Despite a competitive first 10 minutes, three Toulouse tries in just five minutes ahead of the quarter-mark set the tone for the remaining hour - in which Toulouse scored a further nine tries.

Half of their dozen came from a single source - former Leigh/Swinton wing Bergal grabbing six tries down Hornets' brittle right edge where he encountered minimal resistance.

In retrospect, Hornets' best chance of getting anything out of this game came after 10 minutes when Toulouse's lanky lump Bretherton hit Pierre Bourrel late with an obvious shoulder charge. But, rather than reach for a card, referee Matt Rossleigh showed his invertebrate qualities by not only putting the offence on report, but also handing the visitors the possession that led to the opening try. It felt wilfully harsh.

The rest of the half became a parade: Bergal, Vaivai and Mika clocking up six tries between them to give Olympique a comfortable 32-nil half time lead.

The second half looked much the same: Marcon mugging a napping defence from acting half on 47  minutes, then Bergal grabbing his fifth six minutes later. On the hour, Kheirallah grabbed the first of a brace off an audacious Ford pass: his second, the first of four tries in the last nine minutes which underpinned the glaring gulf in class.

Not much else to say, really. Toulouse were well-drilled and ruthlessly clinical, but barely crawled out of neutral in what - at times - looked like a low-impact training run.

We can't summarise this better than TS Eliot who, in his poem The Hollow Men, wrote: "This is how the world ends, not with a bang but with a whimper."

Thursday, 11 July 2019

Saturday's Coming: Toulouse


The choking started early in Toulouse this season.

They've already suffered seven defeats this season - and last week's home loss to Bradford saw them cede second place in the table to York.

Needless to say, the local press went in pretty hard. La Depeche said (rough translation): "It was a shambles... For the (third) time this season, TO Lost on their home field, to the chagrin of their coach, Sylvain Houl├Ęs, (who was) annoyed by his players' mistakes."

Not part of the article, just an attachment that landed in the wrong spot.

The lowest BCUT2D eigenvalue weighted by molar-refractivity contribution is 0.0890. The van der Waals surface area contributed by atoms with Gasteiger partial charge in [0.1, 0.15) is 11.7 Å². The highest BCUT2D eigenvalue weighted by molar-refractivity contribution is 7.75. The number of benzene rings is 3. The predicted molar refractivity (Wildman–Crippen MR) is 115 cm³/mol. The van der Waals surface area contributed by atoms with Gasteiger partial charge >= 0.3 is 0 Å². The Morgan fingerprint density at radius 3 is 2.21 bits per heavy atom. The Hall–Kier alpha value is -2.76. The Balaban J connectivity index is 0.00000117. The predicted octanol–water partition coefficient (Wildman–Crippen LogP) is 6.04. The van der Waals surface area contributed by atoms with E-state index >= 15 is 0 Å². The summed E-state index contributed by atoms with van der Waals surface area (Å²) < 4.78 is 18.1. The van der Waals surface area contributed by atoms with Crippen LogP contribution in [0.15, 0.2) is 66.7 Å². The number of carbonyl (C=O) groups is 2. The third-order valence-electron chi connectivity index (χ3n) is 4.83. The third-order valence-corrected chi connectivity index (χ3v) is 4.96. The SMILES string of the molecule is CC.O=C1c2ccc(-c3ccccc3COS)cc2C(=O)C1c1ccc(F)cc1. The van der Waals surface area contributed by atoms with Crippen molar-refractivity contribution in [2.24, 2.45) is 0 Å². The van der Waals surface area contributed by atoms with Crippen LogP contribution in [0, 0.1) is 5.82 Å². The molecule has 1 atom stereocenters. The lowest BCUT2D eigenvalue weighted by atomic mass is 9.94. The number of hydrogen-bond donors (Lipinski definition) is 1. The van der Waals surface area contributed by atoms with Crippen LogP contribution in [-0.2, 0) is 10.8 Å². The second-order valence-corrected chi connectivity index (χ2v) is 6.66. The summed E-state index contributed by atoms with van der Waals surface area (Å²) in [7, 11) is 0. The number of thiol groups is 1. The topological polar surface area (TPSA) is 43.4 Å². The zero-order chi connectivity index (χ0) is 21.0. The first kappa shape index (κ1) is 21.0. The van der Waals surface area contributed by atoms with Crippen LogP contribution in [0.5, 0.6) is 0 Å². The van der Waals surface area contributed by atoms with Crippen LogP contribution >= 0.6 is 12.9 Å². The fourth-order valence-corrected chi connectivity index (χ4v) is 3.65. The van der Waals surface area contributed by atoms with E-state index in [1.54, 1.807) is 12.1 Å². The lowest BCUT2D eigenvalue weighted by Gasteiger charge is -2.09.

Houles said  "We gave them too much ball that they knew how to exploit... They not only scored on our mistakes, but when we got back into the match, we allowed them to react. So many faults, lost ball, it is rare and it is not normal. It must be quickly remedied."

And all the pressure is on Toulouse this weekend, La Depeche in no mood to cut TO any slack: "Next Saturday, in Rochdale, facing the 'last of the class' (bottom of the league), we must not fail."

What is clear this season is that Toulouse's veneer of invincibility has been shattered - and they're going to have to find another gear if they're to avoid another disappointing and expensive year of Championship failure. Indeed on their own website they describe their current wobble as a' "... negative spiral in which they are stuck". Sounds like a team low on confidence and doubting their credibility as serious challengers to us.

Speaking to TO13.com this week, their Samoan forward Constantine Mika described it as 'frustration':  "It's a lot of frustration because we (have) conceded defeats with small margins. We are not at our best, but we are not far off. I think there are just 2-3 details that we need to work on to see our efforts end in victories."

Mika sees Saturday's game as an opportunity for a misfiring TO to reset its ailing promotion bid: "Our pursuers have caught us at the top of the rankings, we must win again this weekend and start again," he said. "We lost our second place in the standings. Now we have to make sure to take it back."

When asked if he saw a game against the bottom side as a good opportunity to 'rebound', Mika was circumspect: "... we shouldn't worry about the ranking of our opponent. We put ourselves in this situation, and the position of the teams we faced has (had) nothing to do with it. Now we have to consider every game as a final and prepare ourselves as such. It does not matter who is (higher in the table)."

TO threats come from the usual suspects: Aussie pair Mark Khierallah and louche canon Jonathon Ford, who remains the slow-turning cog at the heart of the Toulouse Machine. Stop him, and the whole thing runs less effectively. But it's easier said than done as he lopes from play to play looking to unleash that pendulous whip of a cut-out pass that cuts sides open.

Houle will be missing Bastien Ader, Andrew Bentley and Rhys Curran for the game. Dean Parata, Tony Maurel, William Barthau and Maxime Puech will also not make the trip.

Former Swinton Lion Ilias Bergal returns to the squad. Paul Marcon returns from a hamstring injury and Jordan Dezaria and Pierre-Jean Lima are also added to the squad.